Ron Jones

SLQ Fiction | Two short stories: Bunjee and The Procession


The mountain asks nothing, the river little.  The old man collecting firewood down in the gorge walks slowly past the old mama with bad teeth.  They do not look at each other. They do not look up at the foreigners on the bridge way above them. They are people from the gorge not top people. The woman has never been up there, and could not imagine going. The man went only once, nearly fifty years ago, and for that the boy was beaten by his father.

The old man is arguing with himself. He has learned to hate his wife and then not to hate her but then he learned to hate himself for losing love and becoming bitter. He is still strong, the man, leathery and tough, and though he doesn’t mind going bare-chested, today he wears his prized yellow waistcoat, a present from an American woman he once helped.

The girl on the bridge doesn’t think of the bottom. There is the river, there are riverbanks, but all these things are far off and none would want to be there. The bottom is so far away that the old man and the old woman do not exist.

The girl, soon, will have a few moments of fame. The first will last seconds, the second minutes, and then she will go viral for a while, into a stretched-out secondary fame, and she will ache forever thereafter for those moments, those seconds in the light, and nothing, nothing after will ever be quite enough.

The old man has meat rarely, but tonight there is Ibyx. The old man can smell the simmering meat from the fallen antelope even though it hangs in his hut and is not yet on the fire. These are old man dreams. He has learned to be like this because he knows that life, however good, is never as good as the dream.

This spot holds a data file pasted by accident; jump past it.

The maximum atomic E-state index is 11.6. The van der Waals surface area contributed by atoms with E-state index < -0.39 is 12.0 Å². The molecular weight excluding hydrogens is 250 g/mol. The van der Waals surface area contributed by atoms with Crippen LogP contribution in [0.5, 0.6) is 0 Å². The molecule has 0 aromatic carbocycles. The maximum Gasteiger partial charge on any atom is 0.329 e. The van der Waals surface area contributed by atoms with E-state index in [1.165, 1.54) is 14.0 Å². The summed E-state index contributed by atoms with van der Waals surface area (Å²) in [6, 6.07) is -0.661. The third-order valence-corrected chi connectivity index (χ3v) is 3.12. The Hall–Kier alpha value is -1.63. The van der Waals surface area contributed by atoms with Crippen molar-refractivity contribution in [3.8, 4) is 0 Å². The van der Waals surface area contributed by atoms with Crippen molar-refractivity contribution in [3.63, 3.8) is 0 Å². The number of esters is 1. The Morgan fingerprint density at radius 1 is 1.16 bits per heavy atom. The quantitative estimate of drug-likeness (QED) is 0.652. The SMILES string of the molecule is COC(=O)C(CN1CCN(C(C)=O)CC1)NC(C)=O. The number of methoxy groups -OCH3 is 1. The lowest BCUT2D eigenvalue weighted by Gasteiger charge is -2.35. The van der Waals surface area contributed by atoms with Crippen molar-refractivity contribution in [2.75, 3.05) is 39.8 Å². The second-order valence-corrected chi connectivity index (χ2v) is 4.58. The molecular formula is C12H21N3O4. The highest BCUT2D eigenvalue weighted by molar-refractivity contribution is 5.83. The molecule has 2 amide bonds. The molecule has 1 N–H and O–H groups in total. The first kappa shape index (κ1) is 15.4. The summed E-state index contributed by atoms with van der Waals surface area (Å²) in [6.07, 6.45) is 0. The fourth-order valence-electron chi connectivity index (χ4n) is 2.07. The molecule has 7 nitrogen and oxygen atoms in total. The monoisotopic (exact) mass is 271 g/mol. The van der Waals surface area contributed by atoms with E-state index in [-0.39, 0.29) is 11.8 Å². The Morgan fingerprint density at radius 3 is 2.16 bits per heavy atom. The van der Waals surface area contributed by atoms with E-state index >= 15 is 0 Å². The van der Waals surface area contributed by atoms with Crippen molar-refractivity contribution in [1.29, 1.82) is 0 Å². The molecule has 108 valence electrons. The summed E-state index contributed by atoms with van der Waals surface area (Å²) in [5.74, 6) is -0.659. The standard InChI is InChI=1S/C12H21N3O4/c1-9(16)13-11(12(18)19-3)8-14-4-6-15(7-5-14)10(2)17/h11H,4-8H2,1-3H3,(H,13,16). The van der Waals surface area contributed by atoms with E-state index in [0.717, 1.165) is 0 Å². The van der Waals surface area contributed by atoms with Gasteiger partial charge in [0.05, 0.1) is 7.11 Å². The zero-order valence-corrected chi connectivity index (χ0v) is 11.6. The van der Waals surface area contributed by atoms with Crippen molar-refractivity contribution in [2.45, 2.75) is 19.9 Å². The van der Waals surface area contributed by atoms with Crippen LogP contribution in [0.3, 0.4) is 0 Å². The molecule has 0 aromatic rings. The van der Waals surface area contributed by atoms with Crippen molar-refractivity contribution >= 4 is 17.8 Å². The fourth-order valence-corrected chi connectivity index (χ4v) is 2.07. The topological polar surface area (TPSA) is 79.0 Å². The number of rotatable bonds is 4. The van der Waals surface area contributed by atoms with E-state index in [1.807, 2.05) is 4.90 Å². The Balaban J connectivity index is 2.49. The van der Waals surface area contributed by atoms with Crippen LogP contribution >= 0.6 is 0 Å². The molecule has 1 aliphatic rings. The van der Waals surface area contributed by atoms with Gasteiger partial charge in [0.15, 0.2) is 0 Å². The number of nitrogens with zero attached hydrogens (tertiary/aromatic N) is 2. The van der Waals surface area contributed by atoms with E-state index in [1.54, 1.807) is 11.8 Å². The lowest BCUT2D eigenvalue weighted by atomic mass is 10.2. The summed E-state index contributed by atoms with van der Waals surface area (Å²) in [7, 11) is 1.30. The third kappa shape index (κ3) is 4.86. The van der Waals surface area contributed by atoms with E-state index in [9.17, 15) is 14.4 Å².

It is like this for the girl imagining the jump, the girl who wasn’t sure how best to dress for the moment. Some of the others said wear jeans, some said thick leggings, but no point in anything too good, in case. Of course you wanted to be reasonably cool. You needed to show a decent side while you waited, while they tied things to your legs.

Imagine the old woman, who is not as old as she looks. Imagine her thirty-five years ago, so black, so shiny, with bright eyes, and with high proud breasts and a flashing smile, her belly eager for a man. Was she any less then than Sheila, tied to the bridge above? Is she now? Why does the old woodman ignore her so? Does he think she never pleased a man? She could, still! Even him!

Sheila is vaguely thinking about her death. The details surprise her, and thinking about after doesn’t feel bad at all. She laughs on and off and has told Frank, Jill and that wanker Thompson (who she can’t stand for no good reason) to fuck off and do one. She looks fired up but she wants to change her mind and have a cry. The rope guy has told her, if she’d rather, he’ll give her a push. The hardest bit is the wait, he says, and the next hardest that first split second.

The old man has a large bundle now, and a small second stack that the woman can carry, following behind. The man is thirsty but his bottle is not full, so he waits. He could go to the water and take some with his hand, but he has been taught now how the belly illnesses that killed the children all came from water. Now they had a tap in the village and clean, safe water in a big tank, water that went there whenever the village children played on the equipment. He does not quite understand this, the man, how children going round and round can make water go into the sky, or why the water is so clean and tastes so good, but he will not care. He will simply drink the clean water and be a little less unhappy.

Sheila is committed now. She doesn’t actually think she’s going to die but even if she were she wouldn’t back out now. It was better to finish it, and go out with a bang than be remembered as a bottler.

Sheila, standing there as the rope man talks with his deep brown, reassuring voice, cannot believe she is doing this. She cannot believe this is happening.